As I was walking down the escalator of the Saikaya department store – a fusty institution in Fujisawa from the sixties or seventies that seems to be perpetually haemorraghing money but is still somehow clinging on and that I use as a shortcut to the station, in the cramped Shiseido concession on the third floor, hemmed in at the back on the left side, through the glass of a cabinet, I saw the above.
Always a sucker for Shiseido packaging and their general aesthetic, I couldn’t resist having a quick look (although I was already late). I had never heard of Cymbidium Sinense – though looking it up I find we have one growing in a suspended hanging vase on our balcony, I just didn’t know its name; but without even properly smelling it, at ￥2200 – about £13 – I spontaneously got it for my collection of florals, and just because I like looking at the box.
Purchasing perk aside though, I must say there is something slightly baffling about this product.
As you can see, ¥2200 is the suggested retail price for this perfume, which is extraordinarily cheap for what we initially would naturally imagine to be a special niche, limited edition and probably ultra expensive.
And as it turns out, this perfume is a limited edition, and a collectible.
It is a one off fragrance for the Tokyo Grand Prix Orchid exhibition.
The official orchid website tells us that :
“Each year at the Tokyo Dome Grand Prix Orchid Festival, Shiseido releases 3 orchid-based perfumes.
They are only ever released once, as the next year will be 3 different orchid fragrances.
The cym. sinense perfume has a slightly sweet musk scent (similar to the flower). Typically Japanese perfumes are not overbearing. They are sweet and light overall. Since these are only ever released once at Tokyo Dome and not sold anywhere else, they are instant collectibles!”
And how, also, if they are exclusively sold onsite at the orchid Mecca, did this unofficial boutique scent creep its way down the Tokaido line all the way to Fujisawa?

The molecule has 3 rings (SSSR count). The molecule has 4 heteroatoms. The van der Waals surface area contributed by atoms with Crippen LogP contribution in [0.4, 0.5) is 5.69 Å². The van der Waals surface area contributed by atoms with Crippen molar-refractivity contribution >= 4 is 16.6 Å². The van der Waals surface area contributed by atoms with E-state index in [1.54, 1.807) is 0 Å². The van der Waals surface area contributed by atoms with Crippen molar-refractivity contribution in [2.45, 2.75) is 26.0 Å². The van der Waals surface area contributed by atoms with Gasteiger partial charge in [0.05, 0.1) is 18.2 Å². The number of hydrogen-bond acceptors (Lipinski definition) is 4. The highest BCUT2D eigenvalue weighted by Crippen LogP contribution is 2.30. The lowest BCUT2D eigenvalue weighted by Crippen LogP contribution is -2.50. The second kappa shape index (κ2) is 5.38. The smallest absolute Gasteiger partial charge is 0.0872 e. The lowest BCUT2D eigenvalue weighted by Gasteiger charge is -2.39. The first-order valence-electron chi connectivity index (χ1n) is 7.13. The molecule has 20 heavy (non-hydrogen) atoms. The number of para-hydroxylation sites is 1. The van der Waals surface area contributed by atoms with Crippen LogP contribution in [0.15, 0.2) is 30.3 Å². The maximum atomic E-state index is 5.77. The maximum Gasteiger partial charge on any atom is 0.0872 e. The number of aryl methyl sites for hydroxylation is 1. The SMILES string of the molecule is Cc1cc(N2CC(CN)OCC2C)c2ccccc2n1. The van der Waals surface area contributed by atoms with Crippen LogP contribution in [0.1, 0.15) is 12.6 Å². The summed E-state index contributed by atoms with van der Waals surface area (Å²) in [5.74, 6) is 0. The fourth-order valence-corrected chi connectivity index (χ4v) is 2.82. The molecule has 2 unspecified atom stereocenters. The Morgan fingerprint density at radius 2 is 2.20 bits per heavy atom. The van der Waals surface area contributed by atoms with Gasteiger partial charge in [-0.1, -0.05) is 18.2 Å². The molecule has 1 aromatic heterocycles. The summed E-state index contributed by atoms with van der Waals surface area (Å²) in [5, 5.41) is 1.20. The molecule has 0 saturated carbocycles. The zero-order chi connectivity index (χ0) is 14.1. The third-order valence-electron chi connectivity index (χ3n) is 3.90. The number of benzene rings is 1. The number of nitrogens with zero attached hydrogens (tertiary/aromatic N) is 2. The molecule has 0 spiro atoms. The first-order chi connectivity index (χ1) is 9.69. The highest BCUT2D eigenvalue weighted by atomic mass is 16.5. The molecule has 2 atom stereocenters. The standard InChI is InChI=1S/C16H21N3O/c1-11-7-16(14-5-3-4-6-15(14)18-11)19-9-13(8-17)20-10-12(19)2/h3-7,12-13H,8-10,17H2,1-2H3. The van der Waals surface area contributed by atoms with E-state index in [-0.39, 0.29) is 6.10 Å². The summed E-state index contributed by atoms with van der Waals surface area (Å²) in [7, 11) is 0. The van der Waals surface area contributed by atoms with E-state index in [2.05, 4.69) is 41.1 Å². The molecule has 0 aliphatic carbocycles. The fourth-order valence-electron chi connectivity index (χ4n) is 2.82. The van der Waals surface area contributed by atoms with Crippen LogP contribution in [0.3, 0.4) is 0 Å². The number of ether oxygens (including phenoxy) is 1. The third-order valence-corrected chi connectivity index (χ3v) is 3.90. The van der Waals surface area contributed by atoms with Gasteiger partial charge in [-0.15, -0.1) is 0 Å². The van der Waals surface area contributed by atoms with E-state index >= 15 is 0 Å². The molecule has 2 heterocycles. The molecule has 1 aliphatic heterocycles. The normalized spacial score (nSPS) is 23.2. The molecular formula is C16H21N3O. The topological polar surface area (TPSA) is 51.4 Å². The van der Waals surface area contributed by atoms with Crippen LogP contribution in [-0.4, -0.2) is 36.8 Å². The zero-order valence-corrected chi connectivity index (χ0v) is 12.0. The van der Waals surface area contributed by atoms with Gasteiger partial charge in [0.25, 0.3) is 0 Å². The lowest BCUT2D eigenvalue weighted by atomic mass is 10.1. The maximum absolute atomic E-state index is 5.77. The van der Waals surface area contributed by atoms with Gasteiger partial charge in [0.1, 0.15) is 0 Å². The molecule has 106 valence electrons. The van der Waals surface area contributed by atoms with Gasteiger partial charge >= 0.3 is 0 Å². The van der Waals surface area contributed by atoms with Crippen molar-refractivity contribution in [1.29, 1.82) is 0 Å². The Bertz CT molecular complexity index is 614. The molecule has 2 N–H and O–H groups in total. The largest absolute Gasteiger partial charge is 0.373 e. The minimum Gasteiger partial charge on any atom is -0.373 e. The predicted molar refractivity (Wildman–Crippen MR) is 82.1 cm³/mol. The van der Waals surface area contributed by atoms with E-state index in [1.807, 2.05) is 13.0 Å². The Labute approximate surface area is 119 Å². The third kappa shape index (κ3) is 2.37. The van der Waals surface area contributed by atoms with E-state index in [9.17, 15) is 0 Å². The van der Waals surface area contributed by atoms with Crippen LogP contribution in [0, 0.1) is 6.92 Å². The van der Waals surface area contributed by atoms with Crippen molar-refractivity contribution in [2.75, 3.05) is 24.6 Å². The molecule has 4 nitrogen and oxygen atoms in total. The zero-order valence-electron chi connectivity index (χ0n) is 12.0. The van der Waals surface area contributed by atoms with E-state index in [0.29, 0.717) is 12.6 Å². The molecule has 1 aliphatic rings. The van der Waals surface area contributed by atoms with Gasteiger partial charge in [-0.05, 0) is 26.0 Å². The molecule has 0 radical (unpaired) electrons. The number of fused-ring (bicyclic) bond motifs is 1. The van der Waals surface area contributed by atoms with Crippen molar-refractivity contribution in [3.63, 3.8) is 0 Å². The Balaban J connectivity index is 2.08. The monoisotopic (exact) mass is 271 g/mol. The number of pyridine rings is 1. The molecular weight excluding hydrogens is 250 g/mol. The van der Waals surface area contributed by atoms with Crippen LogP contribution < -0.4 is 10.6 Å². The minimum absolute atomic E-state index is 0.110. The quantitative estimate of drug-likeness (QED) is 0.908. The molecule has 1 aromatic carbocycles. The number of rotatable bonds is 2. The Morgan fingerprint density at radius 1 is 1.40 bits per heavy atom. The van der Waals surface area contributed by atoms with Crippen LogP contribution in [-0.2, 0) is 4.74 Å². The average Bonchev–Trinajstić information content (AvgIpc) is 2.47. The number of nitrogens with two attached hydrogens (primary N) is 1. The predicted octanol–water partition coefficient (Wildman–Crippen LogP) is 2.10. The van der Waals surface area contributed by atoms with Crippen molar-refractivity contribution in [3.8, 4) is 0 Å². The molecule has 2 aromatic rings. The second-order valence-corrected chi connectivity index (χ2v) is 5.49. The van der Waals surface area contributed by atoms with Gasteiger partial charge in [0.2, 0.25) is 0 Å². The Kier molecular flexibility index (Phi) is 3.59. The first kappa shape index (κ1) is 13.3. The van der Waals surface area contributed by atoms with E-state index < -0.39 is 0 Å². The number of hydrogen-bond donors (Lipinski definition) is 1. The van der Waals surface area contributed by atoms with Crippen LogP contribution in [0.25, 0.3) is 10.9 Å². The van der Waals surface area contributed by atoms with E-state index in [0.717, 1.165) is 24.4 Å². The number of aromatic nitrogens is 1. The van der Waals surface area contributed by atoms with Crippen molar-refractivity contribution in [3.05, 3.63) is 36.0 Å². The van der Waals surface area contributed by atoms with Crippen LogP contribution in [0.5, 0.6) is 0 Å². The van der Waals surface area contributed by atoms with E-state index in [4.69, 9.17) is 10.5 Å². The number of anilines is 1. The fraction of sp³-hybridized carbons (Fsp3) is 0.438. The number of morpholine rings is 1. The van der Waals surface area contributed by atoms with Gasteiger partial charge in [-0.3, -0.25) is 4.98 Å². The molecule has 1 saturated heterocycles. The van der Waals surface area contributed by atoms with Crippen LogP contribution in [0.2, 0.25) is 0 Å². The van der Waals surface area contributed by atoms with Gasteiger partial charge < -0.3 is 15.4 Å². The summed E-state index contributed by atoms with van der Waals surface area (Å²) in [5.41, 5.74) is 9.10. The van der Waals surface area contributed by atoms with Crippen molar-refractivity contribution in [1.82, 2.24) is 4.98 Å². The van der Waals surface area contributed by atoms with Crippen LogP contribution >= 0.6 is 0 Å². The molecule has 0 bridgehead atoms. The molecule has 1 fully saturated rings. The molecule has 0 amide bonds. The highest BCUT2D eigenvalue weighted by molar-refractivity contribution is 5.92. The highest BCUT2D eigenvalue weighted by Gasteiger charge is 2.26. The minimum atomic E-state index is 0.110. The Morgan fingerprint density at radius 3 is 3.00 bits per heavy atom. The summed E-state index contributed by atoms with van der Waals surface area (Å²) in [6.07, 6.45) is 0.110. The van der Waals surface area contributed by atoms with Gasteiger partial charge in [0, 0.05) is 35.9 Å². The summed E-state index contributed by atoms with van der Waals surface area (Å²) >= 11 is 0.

Was this, in fact, an illegal purchase?
If not, it probably should have been. As a perfume, it is dreadful. D’s pronouncement when I got home in the evening was was : “Foul” – a one word review, but I wouldn’t go that far. Part of me genuinely kind of likes it : a childishly potent peach pourri oil blended with mandarin, some greenery, and a mystifying, slightly unreachable florality lurking somewhere in the inner mists; on me, it smells a little like taking out a half sucked fruit boiled sweet and then rubbing it on your hand; but there is also a coquettish muskiness as well that I l know could probably be very seductive on the properly cutesy coy lolitagoth pretender. It’s all about the lace, and how you use your eyelashes.
Ultimately, I am not sorry I bought it. This scent is yesterday: embottled forever now, going to bed with an oversugared ‘orchid’ floating somewhere in my night conscious. And, like the bizarre fortune tellers booth I found in the corner of the semi-deserted restaurant floor at the top of the building later that day, the whole enterprise for me captures some of the unexpected (for westerners expecting only neon and robots and gleaming skyscrapers) dowdiness of Japan; its unwillingness to sweep away the cobwebs of the past; its embrace of the clandestine layers.